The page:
• RJ has an incredibly detailed guide on how he creates his audiobooks and what would be helpful for me as an author to send over, such as descriptions of my characters, what they may sound like, as well as the theme and tone of the book and any playlist which accompanies it. I sent him over a detailed description of the various characters and races from The Thirteenth Hour in return!
    • Because The Thirteenth Hour has twelve unique races and gods, I described what their personalities were like, and then gave RJ the freedom to go wild with their voices and accents. He has an impressive range of voices, and I was blown away by the finished version!
  • Were there any real life inspirations behind your writing?
    • I take a lot of inspiration from video games. The Thirteenth Hour is set within an Edwardian British-inspired world, and I’ve tried to fit in as many Britishisms as I could, almost aggressively so. There’re a few specific references to things like Mr Kipling and the London Underground.
  • How do you manage to avoid burn-out? What do you do to maintain your enthusiasm for writing?
    • I play a lot of video games! Probably too many. As I mentioned above, video games are a source of inspiration for me – The Thirteenth Hour has elements from Final Fantasy and The Elder Scrolls – but games are also a way to relax.
  • Are you an audiobook listener? What about the audiobook format appeals to you?
    • What I love about audiobooks is the ability to listen while working or doing housework, which instantly makes both far more enjoyable.
  • Is there a particular part of this story that you feel is more resonating in the audiobook performance than in the book format?
    • Yes! I can’t say for spoilers, but toward the end of the book, things start getting emotionally intense, and RJ’s performance really brought those emotions to life that I think sounds better through his performance than my written word.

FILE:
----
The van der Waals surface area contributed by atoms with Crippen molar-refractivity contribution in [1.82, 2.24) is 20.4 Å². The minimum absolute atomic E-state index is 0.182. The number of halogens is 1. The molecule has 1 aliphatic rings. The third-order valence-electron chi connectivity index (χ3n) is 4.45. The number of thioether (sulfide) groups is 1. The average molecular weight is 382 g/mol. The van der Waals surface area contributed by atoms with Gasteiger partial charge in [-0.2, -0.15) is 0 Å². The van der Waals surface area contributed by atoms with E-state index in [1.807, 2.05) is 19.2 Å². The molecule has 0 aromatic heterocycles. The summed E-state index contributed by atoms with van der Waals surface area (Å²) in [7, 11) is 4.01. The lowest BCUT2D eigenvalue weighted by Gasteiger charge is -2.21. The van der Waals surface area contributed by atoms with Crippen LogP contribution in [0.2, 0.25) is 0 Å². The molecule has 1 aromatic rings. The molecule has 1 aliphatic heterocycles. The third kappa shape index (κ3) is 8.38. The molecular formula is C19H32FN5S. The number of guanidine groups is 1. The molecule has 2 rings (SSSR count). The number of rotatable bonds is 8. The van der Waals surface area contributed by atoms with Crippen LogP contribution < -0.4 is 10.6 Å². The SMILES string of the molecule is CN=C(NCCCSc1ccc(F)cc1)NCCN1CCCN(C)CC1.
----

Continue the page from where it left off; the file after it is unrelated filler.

• Also, there is a scene where a character sings really badly. Words can only do so much to capture the awfulness of that singing, but RJ, being a professional, really delivered!
  • What’s next for you?
    • Right now, I’m finishing up the sequel to The Thirteenth Hour, which is called The Children of Chaos. Then I’ll be launching into the third and final book of the trilogy, though I expect I will be writing stories within this world for years to come. Join me in Chime!

Q&A with Narrator RJ Bayley
  • How did you wind up narrating audiobooks? Was it always your goal or was it something you stumbled into by chance?
    • I completely stumbled into it. I was working a normal job before I got chronically ill and was diagnosed with diabetes. That made my depression incredibly bad and I went through some psychosis. I had to go off work long-term sick and eventually lost my job. The next few months were spent applying for jobs I didn’t really want and then, also-depressingly, getting rejected for them anyway. It was my wife who mentioned a friend of hers narrated audiobooks through ACX. Doing community radio, I had a microphone and knew my way around Audacity so I gave it a shot. I got the first or second book I auditioned for, at a PFH rate, so I decided it was worth really pursuing as a career. It turned my world around; in part, it, and therefore my wife, saved my life.
  • Are you an audiobook listener? What about the audiobook format appeals to you?
    • I’m an avid listener. Unfortunately I am your stereotypical millennial who is addicted to my phone. When I try to sit down with a book my mind eventually wanders to my mobile, even if it’s the greatest book ever written. Audiobooks are a different matter. I can zone right into them but keep my hands occupied, be it walking my dogs, doing chores or painting my Warhammer 40,000 models. Usually while listening to a Warhammer 40,000 audiobook! I joke that I literally have to be paid to sit down and read a book.